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April 11, 2014

The Kansas poet laureate invites your verse

Kansas poet laureate Wyatt Townley has requested participants submit verse in the form of the American cinquain. “I want to get people thinking about the concept of ‘home,’” said Townley, who lives in Leawood.

The Kansas poet laureate invites your verse.

For National Poetry Month, Wyatt Townley has launched HomeWords, in which Kansas residents or those with roots there are asked to wax poetic about the state, but not just in any old way.

She has asked participants to submit verse in the form of the American cinquain.

The form, according to Townley, is five lines long, containing this sequence of syllables: two, four, six, eight and two.

An example:

One eighth

of an acre

of Kansas is enough

to love a woman in, make art,

keep faith.

Submissions may appear online and in newspapers across Kansas.

“I want to get people thinking about the concept of ‘home,’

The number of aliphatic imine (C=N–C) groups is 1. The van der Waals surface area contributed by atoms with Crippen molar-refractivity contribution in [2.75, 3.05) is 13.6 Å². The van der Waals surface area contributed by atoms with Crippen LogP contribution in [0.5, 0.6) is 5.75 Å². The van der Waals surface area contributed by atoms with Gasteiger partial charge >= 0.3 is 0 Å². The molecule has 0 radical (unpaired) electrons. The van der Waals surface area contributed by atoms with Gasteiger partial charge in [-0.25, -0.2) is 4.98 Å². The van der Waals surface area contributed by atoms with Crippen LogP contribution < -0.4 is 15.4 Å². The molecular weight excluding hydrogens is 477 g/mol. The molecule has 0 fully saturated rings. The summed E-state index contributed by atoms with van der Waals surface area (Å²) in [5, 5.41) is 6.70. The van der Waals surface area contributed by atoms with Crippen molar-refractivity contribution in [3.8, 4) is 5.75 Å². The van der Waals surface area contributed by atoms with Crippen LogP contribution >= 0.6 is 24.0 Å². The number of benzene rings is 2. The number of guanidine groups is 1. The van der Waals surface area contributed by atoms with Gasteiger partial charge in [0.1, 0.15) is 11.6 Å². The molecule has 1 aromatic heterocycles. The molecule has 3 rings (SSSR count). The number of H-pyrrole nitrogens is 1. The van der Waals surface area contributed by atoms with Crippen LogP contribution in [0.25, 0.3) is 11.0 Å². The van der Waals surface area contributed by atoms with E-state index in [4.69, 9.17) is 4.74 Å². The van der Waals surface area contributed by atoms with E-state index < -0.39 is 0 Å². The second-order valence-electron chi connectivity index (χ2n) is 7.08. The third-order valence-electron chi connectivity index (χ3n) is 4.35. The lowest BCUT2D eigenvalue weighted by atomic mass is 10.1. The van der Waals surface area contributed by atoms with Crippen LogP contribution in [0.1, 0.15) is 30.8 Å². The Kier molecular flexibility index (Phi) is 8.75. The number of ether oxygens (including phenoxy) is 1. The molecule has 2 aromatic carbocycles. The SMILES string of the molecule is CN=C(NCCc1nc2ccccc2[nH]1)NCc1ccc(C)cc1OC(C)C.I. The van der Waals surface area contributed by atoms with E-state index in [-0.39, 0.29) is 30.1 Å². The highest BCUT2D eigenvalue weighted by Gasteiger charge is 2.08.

” said Townley, who lives in Leawood.

“What is home, where is home, and how does that intersect with poetry? Can we find home on the page or in a poem that lives inside us, the poem that we are?”

To find submission guidelines, go to the “HomeWords” link at

KansasHumanities.org

.

Meanwhile, Townley will read Tuesday at the Johnson County Central Resource Library at 9875 W. 87th St. in Overland Park.

Part of the Thomas Zvi Wilson series, the reading will include poet Trish Reeves, whose book “In the Knees of the Gods” was published by BKMK Press. It starts at 7 p.m.

The unwinding

George Packer believes it was 1978 when the center began to cease holding.

“That was the year I graduated from high school,” said Packer, whose book “The Unwinding: An Inner History of the New America” won the 2013 National Book Award for nonfiction.

Packer spoke at Unity Temple on the Plaza on Thursday.

“It’s an arbitrary starting point,” he said.

“But a lot of trends go back to that period: the loss of blue collar jobs, the decline of unions and the financialization of the economy, or pushing paper rather than making things.”

To illustrate the impact of these trends, Packer found individuals who had to reinvent themselves, such as a former auto parts factory worker who now works as a community organizer.

“I was drawn to those people because of their resilience, and I am hopeful when I am with them,” Packer said.

“But I am not as hopeful when I am thinking about Washington and Wall Street.”

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